It’s the most important meal of the day. And from that comes a desire for protein to satiate consumers through the morning hours
There is so much to talk about when it comes to redefining our needs for protein early in the day. Let’s break it down a bit more.
- Protein Drinks: My colleague, the amazing Annaliese Hnat, dives into protein drinks more here.
- Meats: Let’s hear it for short rib, lamb, meatballs, and other traditional dinner proteins for making a morning appearance! We’re seeing chicken tenders, rib steak, and even bologna have some major growth on breakfast menus over the last few years. Steak and eggs are a tailgate favorite, but short ribs paired with eggs make a great eggs benedict. Mix some roast beef, honeyed ham, steak, or even spiced turkey with a hash benedict. Pulled pork in an omelet? Yes, please!
So when it comes to meats at breakfast, the world is your oyster. Oooo, maybe that’s a way to go? Oysters for breakfast? 😉
- Eggs: This might be one of my favorite innovative breakfast pieces in the last few years. And the funny thing is: I hate eggs! However, using eggs as a way to add protein to any meal is awesome. We’ve seen egg whites be flattened and used as patties for breakfast tacos, wraps, and other sandwich carriers. The rise of the popularity of shakshuka also features eggs. All kinds of egg cooking techniques are rising: over-easy and scrambled once reigned supreme at breakfast, but now over-medium, over-hard, and even a side of a hard-boiled egg are gaining traction.And let’s not forget vegan eggs!
- Plant-based: If you take a look at the fastest-rising proteins on breakfast menus across America, you’ll find that 4 of the top 5 are plant-based proteins. Even adding plant-based meat protein alternatives on menus as sides is helpful for consumers seeking to boost their protein intake. Vegetarian sausage, links, or even hash-style protein options are in the adoption phase of the menu adoption curve.
Also, let’s not overlook grain bowls and using legumes as protein options. I see quinoa, lentils, and chickpeas as options to add to breakfast bowls or dishes.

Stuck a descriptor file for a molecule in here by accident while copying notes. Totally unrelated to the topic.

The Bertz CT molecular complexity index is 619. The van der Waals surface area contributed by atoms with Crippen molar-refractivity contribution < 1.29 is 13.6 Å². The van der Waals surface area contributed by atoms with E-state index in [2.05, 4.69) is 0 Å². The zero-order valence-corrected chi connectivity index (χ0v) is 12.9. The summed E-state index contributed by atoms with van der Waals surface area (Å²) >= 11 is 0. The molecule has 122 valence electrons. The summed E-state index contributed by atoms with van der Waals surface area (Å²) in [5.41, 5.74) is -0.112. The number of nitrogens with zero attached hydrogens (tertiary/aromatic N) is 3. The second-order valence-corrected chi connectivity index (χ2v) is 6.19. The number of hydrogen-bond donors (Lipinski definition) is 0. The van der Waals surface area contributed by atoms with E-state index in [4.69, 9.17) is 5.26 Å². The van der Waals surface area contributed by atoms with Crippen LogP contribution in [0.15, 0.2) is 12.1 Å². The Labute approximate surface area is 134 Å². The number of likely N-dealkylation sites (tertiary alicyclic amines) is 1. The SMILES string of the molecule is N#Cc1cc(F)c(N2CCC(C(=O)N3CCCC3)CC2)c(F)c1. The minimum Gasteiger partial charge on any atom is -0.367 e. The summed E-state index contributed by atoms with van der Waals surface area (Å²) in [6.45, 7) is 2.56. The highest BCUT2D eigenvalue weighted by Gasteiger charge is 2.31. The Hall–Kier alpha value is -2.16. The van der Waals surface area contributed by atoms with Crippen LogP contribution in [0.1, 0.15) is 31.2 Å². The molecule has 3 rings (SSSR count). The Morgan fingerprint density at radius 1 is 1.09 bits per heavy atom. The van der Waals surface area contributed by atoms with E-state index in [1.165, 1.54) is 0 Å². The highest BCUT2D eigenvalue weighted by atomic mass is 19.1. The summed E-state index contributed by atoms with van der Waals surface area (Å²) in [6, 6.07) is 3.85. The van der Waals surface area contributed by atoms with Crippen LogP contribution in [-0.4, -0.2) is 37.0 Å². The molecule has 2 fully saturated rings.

Okay, so this might be my favorite food. You can put a wide variety of ingredients on this application, and it’s no joke, always delicious. Pizza has always been a comfort food and will remain so, but as stated before, health and comfort are no longer solitary.
Consumers have been making strides over the last few years even with crusts. We’ve seen cauliflower crusts, broccoli crusts and gluten-free crusts, but now healthier crusts are getting in the game. We’re seeing crusts made from ancient grains, other vegetables and plants, we’re seeing artisan sourdough crusts that contain higher levels of vitamins and minerals, and we’re also seeing stealth veggies rise again in crusts. And this is only for CRUSTS!
Regarding ingredients, there’s no shortage of what consumers will put on pizzas. Plant-forward pizzas are in the inception phase of the trend, while mindful meals are right at the beginning adoption phase. Some fastest-growing ingredients and terms on pizza menus (over the last four years) lend themselves to this “American Redefined” style of living and eating:
- Cauliflower +351%
- Vegan Cheese +159%
- Daiya (a brand of vegan cheese) +43%
- Lime 72%
- Balsamic Reduction 66%
- “Gluten-free” +23%
- “Vegan” +119%
- Cauliflower (as a crust) +104%
- “Vegetarian” style +8%
- Breaded Eggplant +46%
- Caprese +42%
- Olive Oil Sauce +6%
Co-collaborating with a chef during your product or dish development can retain that comfort food feeling of the pizza with these ‘new’ healthier ingredients/terms. For instance, what about a plant-based ‘lamb’ shawarma flatbread: topped with herbed hummus, diced tomatoes, a sprinkle of feta, and a creamy cucumber garlic sauce? (see pizza image below) It’s vegetarian, but it’s so delicious. Take my word for it as this creation was developed by Givaudan’s culinary team to showcase that just because something is healthier for you, doesn’t mean the taste wanes.
If you want to go hog-wild on a vegetarian pizza, then why not create a flavorful drizzle or side dipping sauce? If I had a dollar for every time I said that “Sauce is the Hero” when it comes to vegetarian dishes or any dish really, I could retire at 40.
Thanks for joining me as I travel along this route of “American Redefined.” It’s incredibly fun and unique to see how various generations learn about food, their bodily needs, how to better treat the world, and make a difference just by their food choices. This won’t be the last of this “American Redefined” you’ll see from Givaudan. If you want more information, join our mailing list and get our newsletter; so you can keep up with American Redefined, other trending cuisines, and your friendly Givaudan experts!
*Source: Datassential for all menu growth insights